This is not a post where I intend to get intensely pro-Palestinian, since I believe it should be a basic maxim of our foreign policy that the squabbling of other peoples over small patches of land in small, relatively unimportant Mediterranean countries should properly have nothing to do with the United States (we are not deeply exercised by the continued occupation of northern Cyprus, nor are we much troubled by disputes over Ceuta), but this report almost makes me want to start talking about al-Naqba and playing “Ya Quds” by Nawal al-Zoghbi:

Prime Minister Ehud Olmert said in interviews published Friday that Israel would not allow a single Palestinian refugee to return to what is now Israel, and that the country bore no responsibility [bold mine-DL] for the refugees because their plight resulted from an attack by Arab nations on Israel when it was a fledgling state.

This is, of course, the standard story of the 1948 war, which every good American has learned by heart (along with the justifiability of the “pre-emptive” 1967 war, in which there was also no attempt to sink the USS Liberty).  However, I am earnestly trying to think of another example where a modern government that engaged in deliberate and conscious ethnic cleansing has been allowed to tell the story in such a way that it can claim that it not only will not take back any of the people it forced out (which might simply be a political reality) but that it also bears no responsibility for the plight of those refugees because the state was under foreign attack.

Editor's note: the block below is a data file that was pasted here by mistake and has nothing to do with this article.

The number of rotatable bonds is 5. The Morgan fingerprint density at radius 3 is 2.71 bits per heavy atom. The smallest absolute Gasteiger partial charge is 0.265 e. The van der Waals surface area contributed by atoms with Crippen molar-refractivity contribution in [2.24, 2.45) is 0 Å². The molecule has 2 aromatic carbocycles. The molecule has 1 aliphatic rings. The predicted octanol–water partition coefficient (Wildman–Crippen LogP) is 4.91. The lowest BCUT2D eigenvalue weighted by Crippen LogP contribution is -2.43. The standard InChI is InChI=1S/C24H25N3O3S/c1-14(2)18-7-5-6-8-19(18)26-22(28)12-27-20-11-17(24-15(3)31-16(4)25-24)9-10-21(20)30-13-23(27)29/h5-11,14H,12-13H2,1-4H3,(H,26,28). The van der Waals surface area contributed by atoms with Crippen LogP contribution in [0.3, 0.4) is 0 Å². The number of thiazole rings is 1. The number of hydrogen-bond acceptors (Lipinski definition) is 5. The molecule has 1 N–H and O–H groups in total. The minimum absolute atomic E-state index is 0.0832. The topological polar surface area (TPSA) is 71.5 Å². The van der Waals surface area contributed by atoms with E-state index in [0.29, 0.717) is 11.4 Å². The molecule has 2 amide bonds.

This would be like the government of Croatia, after having expelled the Serbs of the Krajina, declaring that they bore no responsibility for this act because they had been attacked by federal Yugoslav forces.  The Croatian government probably has made this claim (indeed, I have to assume that it has at some point), but I doubt that a lot of non-Croatians are tempted to believe this self-serving propaganda (except to the extent that Washington was also culpable in the expulsion of the Krajinan Serbs and so also has a vested interest in confirming this distorted view).  It is, in fact, the logic of the Turkish position on the Armenian genocide: we were under attack, “stuff happens” in war and that’s too bad, but we are not responsible for anything that may or may not have happened.  (For the record, in case this last comparison gets on anyone’s nerves, I am not saying that the Palestinians are victims of an attempted genocide.)  The Turkish government can advance this view all it likes–virtually no one else believes it, much less does anyone consider it a legitimate, defensible position. 

This statement by Olmert may be nothing more than a negotiating posture, but even for something related to politics it stinks to high heaven.